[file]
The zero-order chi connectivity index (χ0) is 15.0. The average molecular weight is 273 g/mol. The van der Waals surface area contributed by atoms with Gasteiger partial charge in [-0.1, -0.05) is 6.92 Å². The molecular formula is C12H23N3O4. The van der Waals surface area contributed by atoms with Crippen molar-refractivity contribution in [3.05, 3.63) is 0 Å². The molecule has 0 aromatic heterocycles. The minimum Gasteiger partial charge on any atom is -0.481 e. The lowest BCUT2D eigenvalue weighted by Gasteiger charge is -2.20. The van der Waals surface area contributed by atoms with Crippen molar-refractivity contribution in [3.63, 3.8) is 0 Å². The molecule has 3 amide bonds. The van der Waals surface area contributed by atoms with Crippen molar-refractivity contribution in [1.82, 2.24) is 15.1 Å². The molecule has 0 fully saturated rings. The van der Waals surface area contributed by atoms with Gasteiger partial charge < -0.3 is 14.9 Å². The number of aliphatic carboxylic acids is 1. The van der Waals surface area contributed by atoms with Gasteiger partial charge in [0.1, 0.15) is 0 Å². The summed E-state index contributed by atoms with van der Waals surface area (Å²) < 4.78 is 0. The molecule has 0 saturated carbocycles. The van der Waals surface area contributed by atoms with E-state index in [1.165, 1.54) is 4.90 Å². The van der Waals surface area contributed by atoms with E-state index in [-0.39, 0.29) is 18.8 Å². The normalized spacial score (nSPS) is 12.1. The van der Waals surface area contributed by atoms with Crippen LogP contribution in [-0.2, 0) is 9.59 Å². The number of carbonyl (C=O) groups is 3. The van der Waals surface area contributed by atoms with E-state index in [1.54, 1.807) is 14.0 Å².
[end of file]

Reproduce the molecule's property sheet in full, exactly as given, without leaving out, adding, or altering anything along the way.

The zero-order chi connectivity index (χ0) is 15.0. The average molecular weight is 273 g/mol. The van der Waals surface area contributed by atoms with Gasteiger partial charge in [-0.1, -0.05) is 6.92 Å². The molecular formula is C12H23N3O4. The van der Waals surface area contributed by atoms with Crippen molar-refractivity contribution in [3.05, 3.63) is 0 Å². The molecule has 0 aromatic heterocycles. The minimum Gasteiger partial charge on any atom is -0.481 e. The lowest BCUT2D eigenvalue weighted by Gasteiger charge is -2.20. The van der Waals surface area contributed by atoms with Crippen molar-refractivity contribution in [3.63, 3.8) is 0 Å². The molecule has 3 amide bonds. The van der Waals surface area contributed by atoms with Crippen molar-refractivity contribution in [1.82, 2.24) is 15.1 Å². The molecule has 0 fully saturated rings. The van der Waals surface area contributed by atoms with Gasteiger partial charge < -0.3 is 14.9 Å². The number of aliphatic carboxylic acids is 1. The van der Waals surface area contributed by atoms with Gasteiger partial charge in [0.1, 0.15) is 0 Å². The summed E-state index contributed by atoms with van der Waals surface area (Å²) < 4.78 is 0. The molecule has 0 saturated carbocycles. The van der Waals surface area contributed by atoms with E-state index in [1.165, 1.54) is 4.90 Å². The van der Waals surface area contributed by atoms with E-state index in [-0.39, 0.29) is 18.8 Å². The normalized spacial score (nSPS) is 12.1. The van der Waals surface area contributed by atoms with Crippen LogP contribution in [-0.2, 0) is 9.59 Å². The number of carbonyl (C=O) groups is 3. The van der Waals surface area contributed by atoms with E-state index in [1.54, 1.807) is 14.0 Å².